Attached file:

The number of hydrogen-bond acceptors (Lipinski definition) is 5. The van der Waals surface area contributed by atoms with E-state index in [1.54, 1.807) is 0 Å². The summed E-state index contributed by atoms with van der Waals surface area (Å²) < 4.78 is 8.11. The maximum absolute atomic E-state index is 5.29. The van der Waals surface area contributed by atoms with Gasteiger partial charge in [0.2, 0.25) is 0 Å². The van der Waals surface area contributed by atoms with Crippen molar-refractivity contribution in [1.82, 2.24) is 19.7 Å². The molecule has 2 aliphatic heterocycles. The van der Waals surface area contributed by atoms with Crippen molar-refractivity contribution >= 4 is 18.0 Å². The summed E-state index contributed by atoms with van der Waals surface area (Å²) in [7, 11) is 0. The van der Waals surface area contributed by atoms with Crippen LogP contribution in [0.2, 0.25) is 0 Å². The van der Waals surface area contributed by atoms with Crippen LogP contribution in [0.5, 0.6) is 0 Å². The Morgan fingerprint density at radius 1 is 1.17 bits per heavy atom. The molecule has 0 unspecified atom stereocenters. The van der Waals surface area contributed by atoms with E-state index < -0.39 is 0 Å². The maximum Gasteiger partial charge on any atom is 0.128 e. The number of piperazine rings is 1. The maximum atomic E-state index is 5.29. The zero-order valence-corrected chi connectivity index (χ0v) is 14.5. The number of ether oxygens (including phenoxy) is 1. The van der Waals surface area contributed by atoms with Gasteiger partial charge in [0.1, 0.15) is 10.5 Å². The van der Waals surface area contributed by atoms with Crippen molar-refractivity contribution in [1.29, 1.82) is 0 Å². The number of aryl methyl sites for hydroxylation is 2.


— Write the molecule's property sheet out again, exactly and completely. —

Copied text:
The number of hydrogen-bond acceptors (Lipinski definition) is 5. The van der Waals surface area contributed by atoms with E-state index in [1.54, 1.807) is 0 Å². The summed E-state index contributed by atoms with van der Waals surface area (Å²) < 4.78 is 8.11. The maximum absolute atomic E-state index is 5.29. The van der Waals surface area contributed by atoms with Gasteiger partial charge in [0.2, 0.25) is 0 Å². The van der Waals surface area contributed by atoms with Crippen molar-refractivity contribution in [1.82, 2.24) is 19.7 Å². The molecule has 2 aliphatic heterocycles. The van der Waals surface area contributed by atoms with Crippen molar-refractivity contribution >= 4 is 18.0 Å². The summed E-state index contributed by atoms with van der Waals surface area (Å²) in [7, 11) is 0. The van der Waals surface area contributed by atoms with Crippen LogP contribution in [0.2, 0.25) is 0 Å². The van der Waals surface area contributed by atoms with Crippen LogP contribution in [0.5, 0.6) is 0 Å². The Morgan fingerprint density at radius 1 is 1.17 bits per heavy atom. The molecule has 0 unspecified atom stereocenters. The van der Waals surface area contributed by atoms with E-state index < -0.39 is 0 Å². The maximum Gasteiger partial charge on any atom is 0.128 e. The number of piperazine rings is 1. The maximum atomic E-state index is 5.29. The zero-order valence-corrected chi connectivity index (χ0v) is 14.5. The number of ether oxygens (including phenoxy) is 1. The van der Waals surface area contributed by atoms with Gasteiger partial charge in [0.1, 0.15) is 10.5 Å². The van der Waals surface area contributed by atoms with Crippen molar-refractivity contribution in [1.29, 1.82) is 0 Å². The number of aryl methyl sites for hydroxylation is 2.